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http://dx.doi.org/10.1111/ajr.12612DOI Listing

The role of the peer support worker in increasing rural mental health help-seeking.

Aust J Rural Health 2020 Apr 12;28(2):203-208. Epub 2020 Apr 12.

Hunter Medical Research Institute, Newcastle, NSW, Australia.

Objective: Mental health peer support workers draw on lived experience to provide benefit to people experiencing mental distress. People living in rural areas are less likely than their urban counterparts to seek professional help for psychological distress. The aim of this study was to explore the perceived value of rural peer support workers as facilitators to rural mental health help-seeking. Read More

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http://dx.doi.org/10.1111/ajr.12603DOI Listing

Co-designing the InnoWell Platform to deliver the right mental health care first time to regional youth.

Aust J Rural Health 2020 Apr 12;28(2):190-194. Epub 2020 Apr 12.

Brain and Mind Centre, University of Sydney, Sydney, NSW, Australia.

Objective: Building upon earlier research, a person-centred technology-enabled solution (the InnoWell Platform) is being co-designed and implemented into regional youth primary mental health services to improve clinical safety and service quality.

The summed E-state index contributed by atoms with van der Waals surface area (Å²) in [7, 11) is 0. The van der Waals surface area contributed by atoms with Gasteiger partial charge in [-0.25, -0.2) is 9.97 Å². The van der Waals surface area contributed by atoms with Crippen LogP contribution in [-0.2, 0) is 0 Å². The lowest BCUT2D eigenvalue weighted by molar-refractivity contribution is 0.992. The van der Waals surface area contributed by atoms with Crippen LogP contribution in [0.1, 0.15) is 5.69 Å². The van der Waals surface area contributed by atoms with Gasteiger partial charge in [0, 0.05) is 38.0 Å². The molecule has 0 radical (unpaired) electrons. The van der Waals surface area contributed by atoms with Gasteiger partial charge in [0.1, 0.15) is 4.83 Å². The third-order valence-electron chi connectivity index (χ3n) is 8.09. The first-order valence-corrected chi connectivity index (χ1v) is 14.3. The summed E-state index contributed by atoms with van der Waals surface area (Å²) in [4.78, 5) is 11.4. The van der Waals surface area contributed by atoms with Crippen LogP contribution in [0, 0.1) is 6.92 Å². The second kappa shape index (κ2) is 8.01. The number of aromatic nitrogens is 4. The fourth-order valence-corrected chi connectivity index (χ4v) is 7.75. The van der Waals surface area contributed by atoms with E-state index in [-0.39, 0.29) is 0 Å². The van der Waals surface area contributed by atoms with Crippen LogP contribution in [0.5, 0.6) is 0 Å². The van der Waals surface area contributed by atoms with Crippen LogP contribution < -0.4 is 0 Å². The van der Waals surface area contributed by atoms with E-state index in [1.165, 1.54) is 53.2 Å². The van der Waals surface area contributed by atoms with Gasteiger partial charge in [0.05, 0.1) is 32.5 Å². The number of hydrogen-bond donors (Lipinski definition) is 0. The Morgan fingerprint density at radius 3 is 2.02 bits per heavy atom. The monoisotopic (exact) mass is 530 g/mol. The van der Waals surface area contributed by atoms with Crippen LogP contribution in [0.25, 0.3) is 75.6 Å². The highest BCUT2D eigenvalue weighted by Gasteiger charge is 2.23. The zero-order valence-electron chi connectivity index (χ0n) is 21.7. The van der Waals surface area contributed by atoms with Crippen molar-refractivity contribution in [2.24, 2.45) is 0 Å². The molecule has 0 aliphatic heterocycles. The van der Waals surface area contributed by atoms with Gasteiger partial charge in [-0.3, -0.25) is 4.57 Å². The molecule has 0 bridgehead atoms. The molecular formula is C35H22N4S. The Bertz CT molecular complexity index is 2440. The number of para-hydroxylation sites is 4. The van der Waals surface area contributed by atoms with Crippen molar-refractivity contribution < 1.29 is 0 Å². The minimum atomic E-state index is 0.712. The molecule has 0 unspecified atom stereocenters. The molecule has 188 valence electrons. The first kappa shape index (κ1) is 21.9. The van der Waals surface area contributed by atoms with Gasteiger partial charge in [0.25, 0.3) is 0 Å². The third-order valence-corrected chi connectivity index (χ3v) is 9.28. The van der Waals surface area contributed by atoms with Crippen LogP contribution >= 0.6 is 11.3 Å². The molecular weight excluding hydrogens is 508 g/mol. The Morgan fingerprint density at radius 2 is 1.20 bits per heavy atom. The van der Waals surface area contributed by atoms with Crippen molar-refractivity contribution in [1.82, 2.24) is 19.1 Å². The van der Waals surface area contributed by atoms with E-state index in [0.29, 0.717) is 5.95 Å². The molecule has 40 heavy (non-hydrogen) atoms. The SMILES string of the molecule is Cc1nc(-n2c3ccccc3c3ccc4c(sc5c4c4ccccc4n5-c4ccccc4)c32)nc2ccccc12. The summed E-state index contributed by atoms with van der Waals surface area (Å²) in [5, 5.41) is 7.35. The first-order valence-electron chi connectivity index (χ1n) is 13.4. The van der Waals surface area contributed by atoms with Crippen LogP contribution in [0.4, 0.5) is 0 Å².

Design: Co-design methodologies of service pathway mapping and participatory design workshops as well as usability testing guide the development and implementation of the InnoWell Platform.

Setting And Participants: headspace centres on the North Coast of New South Wales and their associated communities. Read More

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http://dx.doi.org/10.1111/ajr.12617DOI Listing

Achieving therapeutic gains for regional youth with emergent mental health issues through parental family system-based groups: Findings from a qualitative study.

Aust J Rural Health 2020 Apr 7;28(2):161-167. Epub 2020 Apr 7.

Headspace Coffs Harbour, Coffs Harbour, NSW, Australia.

Objective: This paper reports findings from a study that sought to better understand the experiences of parents and their children with emergent mental health challenges following the parent's participation in a nurse-led therapeutic group.

Design: This was an explorative qualitative study using semi-structured interviews which were then thematically analysed.

Setting: Findings from this single-site study are drawn from regional Australia. Read More

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http://dx.doi.org/10.1111/ajr.12610DOI Listing

Absence of rigorous evidence undermines cultural safety reforms.

Aust J Rural Health 2020 Feb;28(1):4-5

Charles Sturt University and Mid North Coast Local Health District, Port Macquarie, NSW, Australia.

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http://dx.doi.org/10.1111/ajr.12606DOI Listing
February 2020

The Orange Declaration: Relevance for Canada.

Aust J Rural Health 2020 Feb;28(1):96